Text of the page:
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Running History

dsc00193_clip.jpgIt is hard to find the will to run, when I am warmly buried in my bed. The slackened muscles, relaxed after a good night's sleep, do not look forward to blasting their way down Wilshire Boulevard. But, if the will can be found and I manage to strap on my running clothes, I am rewarded with a burst of happiness within the first couple of steps.

There had been several times in my life that I tried to get into the habit of running. While I was in grade school, my parents started jogging nearly everyday. (That culminated in the SportsMed 10k race in South Bend, and I can still remember watching my dad cross the finish line. I had run in the 5k race.) In college, I would sometimes run around campus or around the lakes, but it certainly didn't happen on a regular basis. (I'm not sure why I never made it into a habit... Perhaps it was the late nights, the demands of schoolwork and band, and the lack of social pressure. If nobody else is doing it, then maybe I don't have to do it either.)

It wasn't until the second year of grad school, that I really started running regularly. I lived alone, so it was easier to indulge in weird activities. Austin has many great running paths, including a 10-mile course around Town Lake, in the center of town. It became serious when I signed up to run the Austin Motorola Marathon, with my friend Karen Shopoff. We joined a training group that met every weekend by Town Lake, and that provided some structure to the effort. (The subtle interplay of rivalry, self-induced motivation, sexual tension, and group pressure is a wonderful thing to behold, if it is helping you become better.)

The Austin marathon is a story better told elsewhere. I finished it, and finished well. (Starting was a separate problem.)

Since moving to Los Angeles, my running has become a bit erratic. There were several intervals in which I ran very regularly, such as when I was training for the LA Marathon. There have been other times in which I would go weeks without slapping the pavement. My mileage can almost certainly be correlated with life-changes. (I.e. plot "week number" on the x-axis of a graph, with "miles ran" on the y. The graph probably looks like a square wave. Interpose events, such as dates, project milestones at work, moving, family events, etc, as vertical lines. I image that the vertical lines are fairly close to the edges of the square wave.)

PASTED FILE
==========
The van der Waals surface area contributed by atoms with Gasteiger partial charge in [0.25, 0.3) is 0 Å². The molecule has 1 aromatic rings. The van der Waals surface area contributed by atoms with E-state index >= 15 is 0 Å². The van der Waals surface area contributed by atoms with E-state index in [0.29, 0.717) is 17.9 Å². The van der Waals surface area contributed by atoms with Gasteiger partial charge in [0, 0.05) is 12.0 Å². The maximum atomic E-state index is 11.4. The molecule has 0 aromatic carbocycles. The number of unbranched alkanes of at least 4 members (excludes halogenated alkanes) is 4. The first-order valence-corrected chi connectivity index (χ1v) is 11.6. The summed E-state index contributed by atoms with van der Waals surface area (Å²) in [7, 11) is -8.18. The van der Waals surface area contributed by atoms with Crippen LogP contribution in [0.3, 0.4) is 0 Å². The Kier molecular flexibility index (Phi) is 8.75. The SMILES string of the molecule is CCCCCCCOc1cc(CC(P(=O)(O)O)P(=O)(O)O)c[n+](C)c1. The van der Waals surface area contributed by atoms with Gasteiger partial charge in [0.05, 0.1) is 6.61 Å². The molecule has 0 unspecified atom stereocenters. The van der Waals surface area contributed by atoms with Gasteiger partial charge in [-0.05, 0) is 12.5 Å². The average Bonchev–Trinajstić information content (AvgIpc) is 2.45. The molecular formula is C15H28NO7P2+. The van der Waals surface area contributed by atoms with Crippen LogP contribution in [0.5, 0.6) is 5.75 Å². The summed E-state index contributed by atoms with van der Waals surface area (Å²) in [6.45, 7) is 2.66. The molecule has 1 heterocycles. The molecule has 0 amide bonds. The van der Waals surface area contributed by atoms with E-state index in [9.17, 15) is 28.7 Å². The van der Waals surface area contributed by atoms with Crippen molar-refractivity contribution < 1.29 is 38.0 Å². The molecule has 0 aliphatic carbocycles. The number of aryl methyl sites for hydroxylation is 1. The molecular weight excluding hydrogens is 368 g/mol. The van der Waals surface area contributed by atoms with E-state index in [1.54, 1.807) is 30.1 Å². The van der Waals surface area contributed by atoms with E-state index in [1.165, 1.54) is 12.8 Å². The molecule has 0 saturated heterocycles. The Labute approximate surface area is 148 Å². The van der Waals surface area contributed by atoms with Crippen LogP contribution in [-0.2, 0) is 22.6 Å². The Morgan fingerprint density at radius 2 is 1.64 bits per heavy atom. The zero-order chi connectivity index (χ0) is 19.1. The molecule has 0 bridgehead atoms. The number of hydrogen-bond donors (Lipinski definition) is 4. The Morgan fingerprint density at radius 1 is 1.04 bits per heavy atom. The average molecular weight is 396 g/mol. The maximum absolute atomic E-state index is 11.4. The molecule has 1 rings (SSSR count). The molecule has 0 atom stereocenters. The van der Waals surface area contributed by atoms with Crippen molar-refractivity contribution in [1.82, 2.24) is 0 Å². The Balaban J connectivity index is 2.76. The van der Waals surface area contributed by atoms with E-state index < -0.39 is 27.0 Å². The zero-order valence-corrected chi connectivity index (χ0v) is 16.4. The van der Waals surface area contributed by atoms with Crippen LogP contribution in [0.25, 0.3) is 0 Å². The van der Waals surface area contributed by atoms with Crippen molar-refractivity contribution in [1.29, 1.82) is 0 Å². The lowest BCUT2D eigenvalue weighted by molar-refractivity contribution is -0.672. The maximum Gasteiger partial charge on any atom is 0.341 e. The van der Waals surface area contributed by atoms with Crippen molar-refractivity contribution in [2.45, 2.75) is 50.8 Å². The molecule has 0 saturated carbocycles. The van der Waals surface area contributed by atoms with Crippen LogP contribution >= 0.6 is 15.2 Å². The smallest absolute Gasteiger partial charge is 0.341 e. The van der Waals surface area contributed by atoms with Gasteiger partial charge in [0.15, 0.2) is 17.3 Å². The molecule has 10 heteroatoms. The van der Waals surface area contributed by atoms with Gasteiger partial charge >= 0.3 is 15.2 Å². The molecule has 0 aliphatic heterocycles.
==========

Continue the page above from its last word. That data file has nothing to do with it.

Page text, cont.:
I had originally conceived of this post as a description of the joys of running: The sweetness of the cool air as it is pulled into one's ragged lungs, the stretched tautness of legs muscles, the sweat of exertion covering one's face even in the cold air, the tired pleasure of much-needed shower afterwards. Perhaps that too is a story for another time.

But, as this post has been more about my running history, I shall conclude by asking myself: How shall my running go now? Should I set a goal (Chicago Marathon, perhaps), and work towards that? How can I build up the endurance and stamina that is needed? What kinds of motivations can I use to force myself to still get up and run, even in moments of weakness?



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